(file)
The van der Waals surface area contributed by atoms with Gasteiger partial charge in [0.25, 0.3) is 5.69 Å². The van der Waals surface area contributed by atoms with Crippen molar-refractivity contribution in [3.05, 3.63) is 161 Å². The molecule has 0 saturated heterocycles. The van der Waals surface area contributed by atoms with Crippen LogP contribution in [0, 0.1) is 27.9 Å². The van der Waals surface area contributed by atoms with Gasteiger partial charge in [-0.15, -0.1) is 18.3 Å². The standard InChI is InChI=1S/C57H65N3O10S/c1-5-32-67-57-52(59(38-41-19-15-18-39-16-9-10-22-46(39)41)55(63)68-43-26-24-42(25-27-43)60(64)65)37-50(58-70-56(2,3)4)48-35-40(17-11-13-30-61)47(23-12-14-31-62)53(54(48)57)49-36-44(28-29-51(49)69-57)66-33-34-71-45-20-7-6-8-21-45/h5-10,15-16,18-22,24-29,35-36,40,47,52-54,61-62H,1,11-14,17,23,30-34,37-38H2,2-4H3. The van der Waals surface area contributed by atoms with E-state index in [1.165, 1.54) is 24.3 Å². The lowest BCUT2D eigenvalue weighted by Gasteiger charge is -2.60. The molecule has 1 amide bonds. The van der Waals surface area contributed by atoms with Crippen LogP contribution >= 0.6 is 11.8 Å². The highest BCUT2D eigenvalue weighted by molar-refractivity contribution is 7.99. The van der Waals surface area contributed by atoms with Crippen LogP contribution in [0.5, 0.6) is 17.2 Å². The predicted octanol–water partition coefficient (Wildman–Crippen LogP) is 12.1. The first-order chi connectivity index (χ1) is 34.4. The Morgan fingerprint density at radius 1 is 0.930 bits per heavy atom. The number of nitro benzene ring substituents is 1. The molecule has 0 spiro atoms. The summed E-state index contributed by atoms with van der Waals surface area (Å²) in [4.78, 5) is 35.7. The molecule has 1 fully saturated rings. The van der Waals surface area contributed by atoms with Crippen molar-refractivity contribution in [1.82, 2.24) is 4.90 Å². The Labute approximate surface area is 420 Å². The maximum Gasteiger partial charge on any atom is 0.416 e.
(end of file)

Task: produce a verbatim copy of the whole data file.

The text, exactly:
The van der Waals surface area contributed by atoms with Gasteiger partial charge in [0.25, 0.3) is 5.69 Å². The van der Waals surface area contributed by atoms with Crippen molar-refractivity contribution in [3.05, 3.63) is 161 Å². The molecule has 0 saturated heterocycles. The van der Waals surface area contributed by atoms with Crippen LogP contribution in [0, 0.1) is 27.9 Å². The van der Waals surface area contributed by atoms with Gasteiger partial charge in [-0.15, -0.1) is 18.3 Å². The standard InChI is InChI=1S/C57H65N3O10S/c1-5-32-67-57-52(59(38-41-19-15-18-39-16-9-10-22-46(39)41)55(63)68-43-26-24-42(25-27-43)60(64)65)37-50(58-70-56(2,3)4)48-35-40(17-11-13-30-61)47(23-12-14-31-62)53(54(48)57)49-36-44(28-29-51(49)69-57)66-33-34-71-45-20-7-6-8-21-45/h5-10,15-16,18-22,24-29,35-36,40,47,52-54,61-62H,1,11-14,17,23,30-34,37-38H2,2-4H3. The van der Waals surface area contributed by atoms with E-state index in [1.165, 1.54) is 24.3 Å². The lowest BCUT2D eigenvalue weighted by Gasteiger charge is -2.60. The molecule has 1 amide bonds. The van der Waals surface area contributed by atoms with Crippen LogP contribution >= 0.6 is 11.8 Å². The highest BCUT2D eigenvalue weighted by molar-refractivity contribution is 7.99. The van der Waals surface area contributed by atoms with Crippen LogP contribution in [0.5, 0.6) is 17.2 Å². The predicted octanol–water partition coefficient (Wildman–Crippen LogP) is 12.1. The first-order chi connectivity index (χ1) is 34.4. The Morgan fingerprint density at radius 1 is 0.930 bits per heavy atom. The number of nitro benzene ring substituents is 1. The molecule has 0 spiro atoms. The summed E-state index contributed by atoms with van der Waals surface area (Å²) in [4.78, 5) is 35.7. The molecule has 1 fully saturated rings. The van der Waals surface area contributed by atoms with Crippen molar-refractivity contribution in [1.82, 2.24) is 4.90 Å². The Labute approximate surface area is 420 Å². The maximum Gasteiger partial charge on any atom is 0.416 e.